This leaflet provides information and advice for patients who have a corneal abrasion.

What is a corneal abrasion?

The cornea is the clear, protective covering at the front of your eye. A corneal abrasion is a scratch to this structure.

What can cause a corneal abrasion?

  • Foreign bodies, such as sand, dust, wood or metal shavings
  • Scratches from objects such as fingernails, tree branches or contact lenses
  • Previous injuries to the cornea which have not healed properly can reoccur Corneal abrasion can also occasionally happen without an obvious cause.

How do I know if I have a corneal abrasion?

The cornea is sensitive so an abrasion is very painful. Some people feel that their eye is gritty, watery or red.

Others find that their vision becomes blurred, or have a headache and find bright lights aggravate their symptoms.

What if I wear contact lenses?

You have a higher risk of infection if you wear contact lenses. You must remove your lenses until the abrasion has healed and you have finished using the prescribed medication in your eye.

Preventing corneal abrasions

  • Wear protective eye goggles to avoid flying particles when using power tools such as chainsaws, strimmers or grinders
  • Keep babys’ fingernails short
  • Trim low tree branches
  • Handle contact lenses with care

What to do if you think you have something in your eye

  • Wash out the eye with clean water
  • Pull the upper lid over the bottom lid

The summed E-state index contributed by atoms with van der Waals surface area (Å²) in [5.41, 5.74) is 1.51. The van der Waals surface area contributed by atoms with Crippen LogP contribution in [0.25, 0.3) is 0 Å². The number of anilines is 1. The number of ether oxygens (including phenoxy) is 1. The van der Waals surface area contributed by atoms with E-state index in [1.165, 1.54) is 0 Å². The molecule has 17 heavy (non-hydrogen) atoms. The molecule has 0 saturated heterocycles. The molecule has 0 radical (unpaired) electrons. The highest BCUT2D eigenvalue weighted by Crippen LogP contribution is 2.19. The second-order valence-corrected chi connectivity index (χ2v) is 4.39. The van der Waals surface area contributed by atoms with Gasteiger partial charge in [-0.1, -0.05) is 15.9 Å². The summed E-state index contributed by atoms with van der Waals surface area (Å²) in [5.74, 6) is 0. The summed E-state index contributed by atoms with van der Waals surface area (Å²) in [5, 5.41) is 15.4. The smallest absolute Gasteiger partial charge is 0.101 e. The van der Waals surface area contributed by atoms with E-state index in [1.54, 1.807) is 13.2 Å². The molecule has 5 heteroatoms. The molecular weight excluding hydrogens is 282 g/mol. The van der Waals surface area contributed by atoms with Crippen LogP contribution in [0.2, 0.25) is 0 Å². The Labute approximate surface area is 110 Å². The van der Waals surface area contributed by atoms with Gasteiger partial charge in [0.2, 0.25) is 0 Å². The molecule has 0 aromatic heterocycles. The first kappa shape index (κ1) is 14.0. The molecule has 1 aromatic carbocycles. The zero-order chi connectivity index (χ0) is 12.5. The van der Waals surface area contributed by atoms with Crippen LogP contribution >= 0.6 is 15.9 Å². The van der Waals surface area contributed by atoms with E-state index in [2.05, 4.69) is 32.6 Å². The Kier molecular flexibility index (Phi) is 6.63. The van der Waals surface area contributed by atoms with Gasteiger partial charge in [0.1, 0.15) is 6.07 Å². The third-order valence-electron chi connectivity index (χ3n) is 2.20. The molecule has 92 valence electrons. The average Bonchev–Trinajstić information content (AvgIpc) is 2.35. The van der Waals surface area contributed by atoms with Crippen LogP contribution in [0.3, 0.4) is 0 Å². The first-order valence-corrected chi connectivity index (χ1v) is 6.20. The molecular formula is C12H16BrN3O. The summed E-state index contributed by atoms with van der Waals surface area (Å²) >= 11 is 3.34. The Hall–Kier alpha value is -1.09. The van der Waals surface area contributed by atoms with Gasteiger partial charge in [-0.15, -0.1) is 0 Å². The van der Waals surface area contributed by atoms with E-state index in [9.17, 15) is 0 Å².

• Avoid rubbing your eye
  • Gently wipe away particles from the inner corner of your eye using a wet, soft cloth (this must not have stray strands attached)

If you have a foreign body on the cornea, or something in your eye which cannot be removed using the techniques above, you should contact NHS 111 for advice

Treatment

Most abrasions heal quickly. You may be given an antibiotic ointment to prevent infection.

Regular pain relief such as paracetamol or ibuprofen is helpful but if you are taking other medication please consult with a pharmacist and follow the instructions carefully.

If your eye symptoms have not improved after 24 hours you should seek further advice.

Recurrent abrasions or erosions

A small number of patients may experience problems after the initial injury is thought to have healed. This usually occurs during sleep and the person will wake up with discomfort in the eye.

This is due to poor healing at the original injury site and will require further treatment.

Contact information

You may have been advised to make an appointment with the Eye Clinic for follow up. The Eye Clinic operates at both Cheltenham General Hospital and Gloucestershire Royal Hospital.

Please contact the triage nurse who will provide advice and information regarding which hospital site to attend.

Eye Clinic Triage

Nurse Tel: 0300 422 3578 (Line open 8:00am to 6:00pm)

NHS 111

Tel: 111

Printable version of this page

Corneal abrasion (GHPI0184_11_21) Department: Ophthalmology Review due: November 2024 PDF, 517.0 KB, 3 pages
Reference number GHPI0184
Department Ophthalmology
Review due November 2024
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